Frum defends Arizona's law. He argues that the "true benefit of Arizona’s new law...is not deportation, but deterrence". Echoing a common criticism, he also blames the federal government for not acting:
The experience of the past two years has shown that migration responds swiftly to changing incentives. The Center for Immigration Studies has tracked monthly Census data for young Hispanic males with low levels of education -- a good proxy for the illegal immigrant population. Between the summer of 2007 and the first quarter of 2009, that population actually declined. Extrapolating from survey figures, CIS estimates that the illegal population in the U.S. dropped by1.7 million during the recession. The number of illegals entering the country fell by about one-third while the number returning home doubled .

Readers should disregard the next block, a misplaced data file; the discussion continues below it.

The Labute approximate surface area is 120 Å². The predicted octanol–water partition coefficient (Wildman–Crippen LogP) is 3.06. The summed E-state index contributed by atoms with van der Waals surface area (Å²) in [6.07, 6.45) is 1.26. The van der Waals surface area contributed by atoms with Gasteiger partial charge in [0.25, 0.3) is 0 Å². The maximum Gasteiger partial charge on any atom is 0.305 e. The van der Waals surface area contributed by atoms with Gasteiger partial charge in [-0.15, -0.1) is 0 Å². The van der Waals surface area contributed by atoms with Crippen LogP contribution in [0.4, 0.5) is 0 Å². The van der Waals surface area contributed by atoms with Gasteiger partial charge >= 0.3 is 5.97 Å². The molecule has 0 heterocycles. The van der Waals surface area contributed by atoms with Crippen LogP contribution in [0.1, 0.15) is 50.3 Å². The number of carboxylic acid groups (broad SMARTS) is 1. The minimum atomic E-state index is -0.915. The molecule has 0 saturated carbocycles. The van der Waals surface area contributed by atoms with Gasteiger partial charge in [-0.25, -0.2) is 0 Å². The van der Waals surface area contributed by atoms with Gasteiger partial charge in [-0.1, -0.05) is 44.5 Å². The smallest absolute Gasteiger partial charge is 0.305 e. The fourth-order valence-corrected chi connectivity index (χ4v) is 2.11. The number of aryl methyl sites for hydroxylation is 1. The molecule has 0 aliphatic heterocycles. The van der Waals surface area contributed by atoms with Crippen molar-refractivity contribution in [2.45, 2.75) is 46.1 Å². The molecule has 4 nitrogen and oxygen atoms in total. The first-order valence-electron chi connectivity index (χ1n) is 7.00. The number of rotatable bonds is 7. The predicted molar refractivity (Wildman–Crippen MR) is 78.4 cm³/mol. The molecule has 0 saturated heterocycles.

States and counties that have strengthened enforcement have seen declines in the population of non-English-speaking students in local schools (another good proxy for the illegal immigrant population).
Arizona’s law seeks a similar effect.
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